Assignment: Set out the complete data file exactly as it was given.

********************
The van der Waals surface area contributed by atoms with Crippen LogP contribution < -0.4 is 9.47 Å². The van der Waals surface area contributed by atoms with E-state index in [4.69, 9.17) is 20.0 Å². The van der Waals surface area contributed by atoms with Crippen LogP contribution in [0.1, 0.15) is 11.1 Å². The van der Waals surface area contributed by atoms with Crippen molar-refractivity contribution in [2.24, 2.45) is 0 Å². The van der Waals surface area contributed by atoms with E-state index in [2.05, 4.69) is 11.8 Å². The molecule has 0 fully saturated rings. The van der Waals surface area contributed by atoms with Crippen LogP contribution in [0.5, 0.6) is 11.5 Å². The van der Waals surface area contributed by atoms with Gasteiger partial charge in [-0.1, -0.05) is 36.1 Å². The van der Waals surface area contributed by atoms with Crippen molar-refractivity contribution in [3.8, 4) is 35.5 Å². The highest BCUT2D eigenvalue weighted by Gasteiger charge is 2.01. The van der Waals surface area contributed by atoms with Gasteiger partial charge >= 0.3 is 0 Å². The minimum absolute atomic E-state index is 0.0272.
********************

The van der Waals surface area contributed by atoms with Crippen LogP contribution < -0.4 is 9.47 Å². The van der Waals surface area contributed by atoms with E-state index in [4.69, 9.17) is 20.0 Å². The van der Waals surface area contributed by atoms with Crippen LogP contribution in [0.1, 0.15) is 11.1 Å². The van der Waals surface area contributed by atoms with Crippen molar-refractivity contribution in [2.24, 2.45) is 0 Å². The van der Waals surface area contributed by atoms with E-state index in [2.05, 4.69) is 11.8 Å². The molecule has 0 fully saturated rings. The van der Waals surface area contributed by atoms with Crippen LogP contribution in [0.5, 0.6) is 11.5 Å². The van der Waals surface area contributed by atoms with Gasteiger partial charge in [-0.1, -0.05) is 36.1 Å². The van der Waals surface area contributed by atoms with Crippen molar-refractivity contribution in [3.8, 4) is 35.5 Å². The highest BCUT2D eigenvalue weighted by Gasteiger charge is 2.01. The van der Waals surface area contributed by atoms with Gasteiger partial charge >= 0.3 is 0 Å². The minimum absolute atomic E-state index is 0.0272.